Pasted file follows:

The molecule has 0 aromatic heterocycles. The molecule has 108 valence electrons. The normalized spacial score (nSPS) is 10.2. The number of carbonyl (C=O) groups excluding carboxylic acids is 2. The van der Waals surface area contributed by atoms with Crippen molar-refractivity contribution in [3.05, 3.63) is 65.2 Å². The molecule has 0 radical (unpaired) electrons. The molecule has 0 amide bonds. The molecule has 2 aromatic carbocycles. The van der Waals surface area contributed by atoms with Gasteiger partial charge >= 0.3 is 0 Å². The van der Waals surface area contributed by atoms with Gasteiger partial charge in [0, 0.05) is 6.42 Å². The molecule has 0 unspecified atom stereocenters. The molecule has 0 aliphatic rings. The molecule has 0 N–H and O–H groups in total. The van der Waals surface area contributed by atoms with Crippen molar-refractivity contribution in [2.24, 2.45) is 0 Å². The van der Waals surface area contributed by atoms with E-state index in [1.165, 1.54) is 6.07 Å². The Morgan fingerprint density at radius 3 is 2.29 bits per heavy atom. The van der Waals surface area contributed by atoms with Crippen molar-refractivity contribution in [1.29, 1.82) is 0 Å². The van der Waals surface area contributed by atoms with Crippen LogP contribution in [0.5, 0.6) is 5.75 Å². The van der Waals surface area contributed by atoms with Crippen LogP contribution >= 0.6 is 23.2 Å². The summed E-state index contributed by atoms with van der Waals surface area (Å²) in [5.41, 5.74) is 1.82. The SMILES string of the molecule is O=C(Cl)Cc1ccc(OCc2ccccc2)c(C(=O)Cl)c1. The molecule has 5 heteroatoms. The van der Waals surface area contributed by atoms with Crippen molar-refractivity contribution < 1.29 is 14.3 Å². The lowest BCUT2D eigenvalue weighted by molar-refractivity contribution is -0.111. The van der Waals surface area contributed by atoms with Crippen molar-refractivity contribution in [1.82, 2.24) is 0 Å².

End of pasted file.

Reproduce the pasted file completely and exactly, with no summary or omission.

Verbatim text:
The molecule has 0 aromatic heterocycles. The molecule has 108 valence electrons. The normalized spacial score (nSPS) is 10.2. The number of carbonyl (C=O) groups excluding carboxylic acids is 2. The van der Waals surface area contributed by atoms with Crippen molar-refractivity contribution in [3.05, 3.63) is 65.2 Å². The molecule has 0 radical (unpaired) electrons. The molecule has 0 amide bonds. The molecule has 2 aromatic carbocycles. The van der Waals surface area contributed by atoms with Gasteiger partial charge >= 0.3 is 0 Å². The van der Waals surface area contributed by atoms with Gasteiger partial charge in [0, 0.05) is 6.42 Å². The molecule has 0 unspecified atom stereocenters. The molecule has 0 aliphatic rings. The molecule has 0 N–H and O–H groups in total. The van der Waals surface area contributed by atoms with Crippen molar-refractivity contribution in [2.24, 2.45) is 0 Å². The van der Waals surface area contributed by atoms with E-state index in [1.165, 1.54) is 6.07 Å². The Morgan fingerprint density at radius 3 is 2.29 bits per heavy atom. The van der Waals surface area contributed by atoms with Crippen molar-refractivity contribution in [1.29, 1.82) is 0 Å². The van der Waals surface area contributed by atoms with Crippen LogP contribution in [0.5, 0.6) is 5.75 Å². The van der Waals surface area contributed by atoms with Crippen LogP contribution >= 0.6 is 23.2 Å². The summed E-state index contributed by atoms with van der Waals surface area (Å²) in [5.41, 5.74) is 1.82. The SMILES string of the molecule is O=C(Cl)Cc1ccc(OCc2ccccc2)c(C(=O)Cl)c1. The molecule has 5 heteroatoms. The van der Waals surface area contributed by atoms with Crippen molar-refractivity contribution < 1.29 is 14.3 Å². The lowest BCUT2D eigenvalue weighted by molar-refractivity contribution is -0.111. The van der Waals surface area contributed by atoms with Crippen molar-refractivity contribution in [1.82, 2.24) is 0 Å².